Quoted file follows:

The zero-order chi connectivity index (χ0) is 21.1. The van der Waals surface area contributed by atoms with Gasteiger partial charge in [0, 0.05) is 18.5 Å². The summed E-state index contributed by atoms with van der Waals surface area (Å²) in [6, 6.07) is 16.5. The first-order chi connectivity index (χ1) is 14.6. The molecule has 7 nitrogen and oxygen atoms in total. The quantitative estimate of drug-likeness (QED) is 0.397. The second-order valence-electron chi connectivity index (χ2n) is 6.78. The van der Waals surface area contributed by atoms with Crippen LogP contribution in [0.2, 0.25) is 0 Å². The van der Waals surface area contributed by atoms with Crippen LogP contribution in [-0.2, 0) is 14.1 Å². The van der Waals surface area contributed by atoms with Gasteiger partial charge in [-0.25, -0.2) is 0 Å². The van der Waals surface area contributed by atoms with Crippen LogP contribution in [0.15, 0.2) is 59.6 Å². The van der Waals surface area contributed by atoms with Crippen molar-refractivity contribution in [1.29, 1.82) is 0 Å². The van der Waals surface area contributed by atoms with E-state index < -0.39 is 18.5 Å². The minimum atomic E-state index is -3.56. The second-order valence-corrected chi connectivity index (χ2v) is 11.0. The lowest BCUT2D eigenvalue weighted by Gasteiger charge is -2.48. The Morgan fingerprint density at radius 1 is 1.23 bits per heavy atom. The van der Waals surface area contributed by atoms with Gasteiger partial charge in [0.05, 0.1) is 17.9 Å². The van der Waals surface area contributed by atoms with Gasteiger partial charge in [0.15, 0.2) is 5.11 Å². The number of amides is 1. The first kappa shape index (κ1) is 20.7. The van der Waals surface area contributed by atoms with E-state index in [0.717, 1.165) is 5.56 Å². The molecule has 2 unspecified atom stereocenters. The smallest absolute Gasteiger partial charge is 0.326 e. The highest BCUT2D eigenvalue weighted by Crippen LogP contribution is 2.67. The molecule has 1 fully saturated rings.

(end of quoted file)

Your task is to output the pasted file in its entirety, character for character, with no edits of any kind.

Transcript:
The zero-order chi connectivity index (χ0) is 21.1. The van der Waals surface area contributed by atoms with Gasteiger partial charge in [0, 0.05) is 18.5 Å². The summed E-state index contributed by atoms with van der Waals surface area (Å²) in [6, 6.07) is 16.5. The first-order chi connectivity index (χ1) is 14.6. The molecule has 7 nitrogen and oxygen atoms in total. The quantitative estimate of drug-likeness (QED) is 0.397. The second-order valence-electron chi connectivity index (χ2n) is 6.78. The van der Waals surface area contributed by atoms with Crippen LogP contribution in [0.2, 0.25) is 0 Å². The van der Waals surface area contributed by atoms with Crippen LogP contribution in [-0.2, 0) is 14.1 Å². The van der Waals surface area contributed by atoms with Gasteiger partial charge in [-0.25, -0.2) is 0 Å². The van der Waals surface area contributed by atoms with Crippen LogP contribution in [0.15, 0.2) is 59.6 Å². The van der Waals surface area contributed by atoms with Crippen molar-refractivity contribution in [1.29, 1.82) is 0 Å². The van der Waals surface area contributed by atoms with E-state index < -0.39 is 18.5 Å². The minimum atomic E-state index is -3.56. The second-order valence-corrected chi connectivity index (χ2v) is 11.0. The lowest BCUT2D eigenvalue weighted by Gasteiger charge is -2.48. The Morgan fingerprint density at radius 1 is 1.23 bits per heavy atom. The van der Waals surface area contributed by atoms with Gasteiger partial charge in [0.05, 0.1) is 17.9 Å². The van der Waals surface area contributed by atoms with Gasteiger partial charge in [0.15, 0.2) is 5.11 Å². The number of amides is 1. The first kappa shape index (κ1) is 20.7. The van der Waals surface area contributed by atoms with E-state index in [0.717, 1.165) is 5.56 Å². The molecule has 2 unspecified atom stereocenters. The smallest absolute Gasteiger partial charge is 0.326 e. The highest BCUT2D eigenvalue weighted by Crippen LogP contribution is 2.67. The molecule has 1 fully saturated rings.